‘Cyber carrier’ or contractor bonanza? Pentagon hackers seek their own software
USCYBERCOM was officially elevated to an independent combatant command in May, but that separation is still only on paper. General Paul M. Nakasone replaced Admiral Mike Rogers as the head of both CYBERCOM and the NSA, and the military’s “defensive” hackers continue relying on the same tools and networks as the US government’s civilian spies.
Work is underway to set up a separate Military Cyber Operations Platform (MCOP), as the acronym-loving Defense Department calls it. The key component of this is Unified Platform, the back end of MCOP that would be the primary “weapon” of cyber-warriors, or "cyber carrier" as some outlets have dubbed it.
Both CYBERCOM and the NSA see the need for separating their activities, and quickly. The NSA is primarily about spying, which requires discretion and stealth. By contrast, cyber warfare is “noisy” and leaves footprints. Using combat software for spying can also be misinterpreted as an act of war.
Why are we outsourcing critical technology like this? We might as well just give Russia/China/etc a golden key while we're at it and save them some time— Joe Kent (@itsjoekent) July 2, 2018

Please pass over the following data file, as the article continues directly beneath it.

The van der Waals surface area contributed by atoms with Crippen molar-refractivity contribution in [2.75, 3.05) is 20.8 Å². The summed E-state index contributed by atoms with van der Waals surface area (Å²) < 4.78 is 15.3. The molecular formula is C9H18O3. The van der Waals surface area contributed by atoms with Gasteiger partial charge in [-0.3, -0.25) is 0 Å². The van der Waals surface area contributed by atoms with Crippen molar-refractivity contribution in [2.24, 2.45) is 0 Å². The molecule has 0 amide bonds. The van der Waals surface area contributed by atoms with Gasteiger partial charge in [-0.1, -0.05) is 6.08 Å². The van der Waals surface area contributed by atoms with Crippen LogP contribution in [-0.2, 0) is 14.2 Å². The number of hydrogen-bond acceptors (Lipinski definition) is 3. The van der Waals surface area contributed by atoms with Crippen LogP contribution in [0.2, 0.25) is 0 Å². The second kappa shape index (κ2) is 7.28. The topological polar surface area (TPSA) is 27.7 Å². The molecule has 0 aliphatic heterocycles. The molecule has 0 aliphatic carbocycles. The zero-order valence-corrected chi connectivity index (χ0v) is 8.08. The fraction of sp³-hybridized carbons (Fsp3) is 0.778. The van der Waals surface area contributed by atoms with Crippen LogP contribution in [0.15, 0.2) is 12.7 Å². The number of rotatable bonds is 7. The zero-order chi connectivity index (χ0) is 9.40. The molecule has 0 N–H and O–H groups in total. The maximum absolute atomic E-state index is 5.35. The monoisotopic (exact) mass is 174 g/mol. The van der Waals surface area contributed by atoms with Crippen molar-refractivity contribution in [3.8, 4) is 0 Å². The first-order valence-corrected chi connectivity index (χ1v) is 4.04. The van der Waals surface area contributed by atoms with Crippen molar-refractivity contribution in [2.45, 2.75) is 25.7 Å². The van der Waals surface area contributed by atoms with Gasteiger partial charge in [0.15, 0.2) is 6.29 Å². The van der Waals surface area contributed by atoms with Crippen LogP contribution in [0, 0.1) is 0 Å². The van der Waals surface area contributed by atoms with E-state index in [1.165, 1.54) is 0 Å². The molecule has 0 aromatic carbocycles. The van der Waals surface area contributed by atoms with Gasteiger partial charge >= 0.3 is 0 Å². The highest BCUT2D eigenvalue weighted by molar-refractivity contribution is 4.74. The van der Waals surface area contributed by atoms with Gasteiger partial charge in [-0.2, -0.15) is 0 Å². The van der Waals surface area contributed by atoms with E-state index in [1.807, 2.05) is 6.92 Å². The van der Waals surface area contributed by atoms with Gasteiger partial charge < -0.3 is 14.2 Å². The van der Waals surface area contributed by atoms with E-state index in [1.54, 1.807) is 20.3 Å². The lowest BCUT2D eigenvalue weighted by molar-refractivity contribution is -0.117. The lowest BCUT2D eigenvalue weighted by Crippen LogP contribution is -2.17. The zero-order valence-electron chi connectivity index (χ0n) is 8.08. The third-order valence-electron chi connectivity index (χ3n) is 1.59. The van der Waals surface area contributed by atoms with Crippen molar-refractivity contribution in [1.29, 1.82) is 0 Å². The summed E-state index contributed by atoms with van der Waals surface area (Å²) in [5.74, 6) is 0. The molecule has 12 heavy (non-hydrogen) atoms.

The US Air Force is supervising the development and deployment of the platform, according to recent reports. The branch has asked Congress to fund the platform to the tune of $29.8 million in fiscal year 2019, with another $10 million for 2020 and $6 million for 2021. Requests for bids were sent out in mid-June through the government’s contracting system.
Among the companies known to be bidding for the contract are Booz Allen Hamilton, Lockheed Martin, Northrop Grumman and Raytheon. However, there is already a sole-source contract to provide a prototype of the Unified Platform, awarded in April to Enlighten IT Consulting, a Maryland-based subsidiary of MacAulay-Brown, Inc. It is unclear where that contract fits in with the solicitation that was sent out last month.
Lockheed is the conglomerate behind the most expensive weapons system ever, the $1.5 trillion problem-riddled F-35 Joint Strike Fighter. If CYBERCOM’s Unified Platform is anything like the operating system for those fifth-generation jets, the Pentagon’s cyber-warriors can look forward to having to reboot on the fly or to cannibalizing other devices for parts.
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